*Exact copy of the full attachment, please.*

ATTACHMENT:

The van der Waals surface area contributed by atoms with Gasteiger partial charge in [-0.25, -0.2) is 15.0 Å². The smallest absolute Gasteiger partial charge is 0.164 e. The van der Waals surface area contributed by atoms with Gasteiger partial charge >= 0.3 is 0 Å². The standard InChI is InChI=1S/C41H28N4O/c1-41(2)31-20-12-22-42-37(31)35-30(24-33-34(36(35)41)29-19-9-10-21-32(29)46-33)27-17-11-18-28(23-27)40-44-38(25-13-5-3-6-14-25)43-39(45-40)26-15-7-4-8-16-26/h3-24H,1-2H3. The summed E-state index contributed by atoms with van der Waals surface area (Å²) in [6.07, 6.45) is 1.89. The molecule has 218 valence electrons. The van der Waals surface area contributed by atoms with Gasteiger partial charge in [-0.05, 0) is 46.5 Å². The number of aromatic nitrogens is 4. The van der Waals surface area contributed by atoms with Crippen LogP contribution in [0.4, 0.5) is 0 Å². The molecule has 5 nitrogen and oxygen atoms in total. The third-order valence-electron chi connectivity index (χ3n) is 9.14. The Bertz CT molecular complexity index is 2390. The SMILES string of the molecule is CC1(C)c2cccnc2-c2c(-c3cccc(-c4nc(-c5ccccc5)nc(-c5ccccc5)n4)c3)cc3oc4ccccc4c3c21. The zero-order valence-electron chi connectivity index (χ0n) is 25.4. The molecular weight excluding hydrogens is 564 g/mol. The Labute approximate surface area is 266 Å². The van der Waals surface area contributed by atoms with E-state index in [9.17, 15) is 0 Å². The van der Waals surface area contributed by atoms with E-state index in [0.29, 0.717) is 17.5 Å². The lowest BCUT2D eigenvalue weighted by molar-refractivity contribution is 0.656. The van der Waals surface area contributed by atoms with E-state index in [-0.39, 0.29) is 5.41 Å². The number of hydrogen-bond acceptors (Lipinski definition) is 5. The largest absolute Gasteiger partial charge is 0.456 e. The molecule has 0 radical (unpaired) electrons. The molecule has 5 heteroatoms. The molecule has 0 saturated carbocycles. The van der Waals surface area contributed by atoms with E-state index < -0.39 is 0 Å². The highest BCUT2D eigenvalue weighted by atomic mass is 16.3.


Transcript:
The van der Waals surface area contributed by atoms with Gasteiger partial charge in [-0.25, -0.2) is 15.0 Å². The smallest absolute Gasteiger partial charge is 0.164 e. The van der Waals surface area contributed by atoms with Gasteiger partial charge >= 0.3 is 0 Å². The standard InChI is InChI=1S/C41H28N4O/c1-41(2)31-20-12-22-42-37(31)35-30(24-33-34(36(35)41)29-19-9-10-21-32(29)46-33)27-17-11-18-28(23-27)40-44-38(25-13-5-3-6-14-25)43-39(45-40)26-15-7-4-8-16-26/h3-24H,1-2H3. The summed E-state index contributed by atoms with van der Waals surface area (Å²) in [6.07, 6.45) is 1.89. The molecule has 218 valence electrons. The van der Waals surface area contributed by atoms with Gasteiger partial charge in [-0.05, 0) is 46.5 Å². The number of aromatic nitrogens is 4. The van der Waals surface area contributed by atoms with Crippen LogP contribution in [0.4, 0.5) is 0 Å². The molecule has 5 nitrogen and oxygen atoms in total. The third-order valence-electron chi connectivity index (χ3n) is 9.14. The Bertz CT molecular complexity index is 2390. The SMILES string of the molecule is CC1(C)c2cccnc2-c2c(-c3cccc(-c4nc(-c5ccccc5)nc(-c5ccccc5)n4)c3)cc3oc4ccccc4c3c21. The zero-order valence-electron chi connectivity index (χ0n) is 25.4. The molecular weight excluding hydrogens is 564 g/mol. The Labute approximate surface area is 266 Å². The van der Waals surface area contributed by atoms with E-state index in [9.17, 15) is 0 Å². The van der Waals surface area contributed by atoms with E-state index in [0.29, 0.717) is 17.5 Å². The lowest BCUT2D eigenvalue weighted by molar-refractivity contribution is 0.656. The van der Waals surface area contributed by atoms with E-state index in [-0.39, 0.29) is 5.41 Å². The number of hydrogen-bond acceptors (Lipinski definition) is 5. The largest absolute Gasteiger partial charge is 0.456 e. The molecule has 0 radical (unpaired) electrons. The molecule has 5 heteroatoms. The molecule has 0 saturated carbocycles. The van der Waals surface area contributed by atoms with E-state index < -0.39 is 0 Å². The highest BCUT2D eigenvalue weighted by atomic mass is 16.3.